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A new trend is just born: giving and happiness appear to mix perfectly together, albeit this may sound like an oxymoron, a potential contradiction. This could just be one more motto from a Sunday School Class, in fact. But surprisingly, it seems to be much more than that and an increasing number of research is showing that giving make us happier. Giving make us feel happy! How extraordinarily amazing this statement can be?! How wonderful can this announcement seem to everyone! And when one believes truly on that, and living accordingly… life can be just cheerful, meaningful and easier to carry on… an extraordinary finding also for the academia! Could we explain further this simple idea?! The idea that we give and become happy. This statement can also de rephrased like: give in order to be happy... or… give if you want to chase a happy life
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This study aimed to examine how mutual support among helpers in emergency settings can be explained by psychological status and goal-oriented behaviors based on the intrinsic motivation model. A cohort comprising 747 nurses was asked to complete a questionnaire, which was assessed based on the mutual support, psychological well-being, ego-resiliency scales, and the nurses' demographic data. The correlation coefficient showed that mutual support scores were shown to have a positive moderate correlation with psychological well-being scores (r = 0.509, p < .001) and ego-resiliency scores (r = 0.485, p < .001). Hierarchical multiple regression analysis showed that the mutual support scale's scores were explained with 39.5% variance by most of the factors, including the psychological well-being and ego-resiliency scales, registration in disaster-assistance teams, and participation in psycho-education classes. The result of this study showed that mutual support could largely depend on the basic psychological status.
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Physician burnout is a public health crisis. Although recent studies underscore its prevalence, there are few rigorous studies examining its prevention, especially among medical students and residents. Prior interventions have centered on mindfulness techniques and flexible workload scheduling, yielding limited success. However, interventions that combine fitness with philanthropy and community building may be more effective. The purpose of this report is 2-fold: first, to provide a review of physician burnout and potential prevention mechanisms and, second, to present a case study of how Medicine in Motion (MiM) addresses these issues. MiM facilitates various athletic workouts, competitions, and other events for students and professionals in medicine, dentistry, nursing, and physical therapy to support wellness and charitable initiatives. This analysis identifies 4 barriers to physicians and those in the health care profession from participating in wellness activities: (1) insufficient awareness, (2) logistical challenges, (3) lack of purpose, and (4) absence of perceived support. To overcome these barriers, MiM provides a model toolkit for starting a grassroots movement against physician burnout that other health care institutions may emulate. Institutions should provide financial support for these wellness programs. Future research is needed to evaluate these combined exercise, philanthropic, and community building efforts.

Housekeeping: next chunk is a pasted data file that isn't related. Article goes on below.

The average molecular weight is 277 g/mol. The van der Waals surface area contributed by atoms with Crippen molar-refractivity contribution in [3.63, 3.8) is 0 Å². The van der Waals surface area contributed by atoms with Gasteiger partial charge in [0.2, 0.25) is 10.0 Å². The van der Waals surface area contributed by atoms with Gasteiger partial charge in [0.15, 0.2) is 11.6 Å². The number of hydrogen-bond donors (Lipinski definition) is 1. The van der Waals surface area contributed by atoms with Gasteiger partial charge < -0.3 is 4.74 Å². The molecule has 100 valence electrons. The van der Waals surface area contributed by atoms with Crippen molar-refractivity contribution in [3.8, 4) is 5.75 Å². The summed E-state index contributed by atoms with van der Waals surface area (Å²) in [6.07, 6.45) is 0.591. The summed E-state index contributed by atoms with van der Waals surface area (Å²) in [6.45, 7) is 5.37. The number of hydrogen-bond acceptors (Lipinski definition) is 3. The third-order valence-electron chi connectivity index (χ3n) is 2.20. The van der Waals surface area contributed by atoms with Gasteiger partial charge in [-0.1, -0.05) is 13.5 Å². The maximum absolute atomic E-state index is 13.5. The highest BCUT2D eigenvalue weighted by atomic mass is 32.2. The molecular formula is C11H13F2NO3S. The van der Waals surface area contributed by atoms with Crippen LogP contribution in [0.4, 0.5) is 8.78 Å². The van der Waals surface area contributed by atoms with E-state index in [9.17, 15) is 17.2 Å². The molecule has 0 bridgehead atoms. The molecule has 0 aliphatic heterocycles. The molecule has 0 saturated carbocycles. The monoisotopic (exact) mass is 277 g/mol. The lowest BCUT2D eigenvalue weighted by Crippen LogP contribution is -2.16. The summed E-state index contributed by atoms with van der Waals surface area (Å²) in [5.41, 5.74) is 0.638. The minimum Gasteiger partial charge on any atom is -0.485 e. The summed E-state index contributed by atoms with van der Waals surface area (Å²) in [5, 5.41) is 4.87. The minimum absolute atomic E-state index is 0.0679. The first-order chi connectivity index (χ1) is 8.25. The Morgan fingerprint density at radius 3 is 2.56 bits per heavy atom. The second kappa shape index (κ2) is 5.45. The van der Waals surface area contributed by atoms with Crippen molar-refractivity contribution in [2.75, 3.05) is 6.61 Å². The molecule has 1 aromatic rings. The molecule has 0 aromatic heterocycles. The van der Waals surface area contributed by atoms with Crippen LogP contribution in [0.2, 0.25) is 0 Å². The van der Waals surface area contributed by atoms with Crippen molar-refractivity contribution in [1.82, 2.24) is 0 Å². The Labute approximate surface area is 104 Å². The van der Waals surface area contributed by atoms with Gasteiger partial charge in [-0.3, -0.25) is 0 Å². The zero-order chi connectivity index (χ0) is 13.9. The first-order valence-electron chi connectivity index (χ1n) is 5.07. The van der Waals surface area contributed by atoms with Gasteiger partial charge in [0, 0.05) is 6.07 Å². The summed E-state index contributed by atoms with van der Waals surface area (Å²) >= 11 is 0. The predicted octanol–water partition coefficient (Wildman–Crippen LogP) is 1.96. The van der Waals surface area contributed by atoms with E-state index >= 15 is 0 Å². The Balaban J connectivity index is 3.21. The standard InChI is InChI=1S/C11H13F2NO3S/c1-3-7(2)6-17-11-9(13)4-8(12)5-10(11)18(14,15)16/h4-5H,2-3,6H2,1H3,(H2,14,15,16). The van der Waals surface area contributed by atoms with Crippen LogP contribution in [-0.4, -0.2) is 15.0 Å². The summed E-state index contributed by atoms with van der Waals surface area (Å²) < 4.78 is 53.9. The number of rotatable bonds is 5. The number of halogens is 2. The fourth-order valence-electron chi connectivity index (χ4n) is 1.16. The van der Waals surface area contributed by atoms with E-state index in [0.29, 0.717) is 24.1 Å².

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Background This study examined whether the effects of received and provided social support on blood pressure (BP) would differ by education. Methods Data from 602 African American adults (48-95 years) enrolled in the Baltimore Study of Black Aging—Patterns of Cognitive Aging were analyzed using multiple linear regression. Results We found no main effects of received and provided social support on BP. However, a significant moderation effect was observed for systolic BP, such that greater received social support was positively associated with higher systolic BP among individuals with low levels of education, adjusting for age, sex, chronic health conditions, and depressive symptoms. Conclusions The findings demonstrate that social support and education have joint effects on blood pressure, which highlights the importance of considering psychosocial determinants of adverse cardiovascular health outcomes that disproportionately affect African Americans.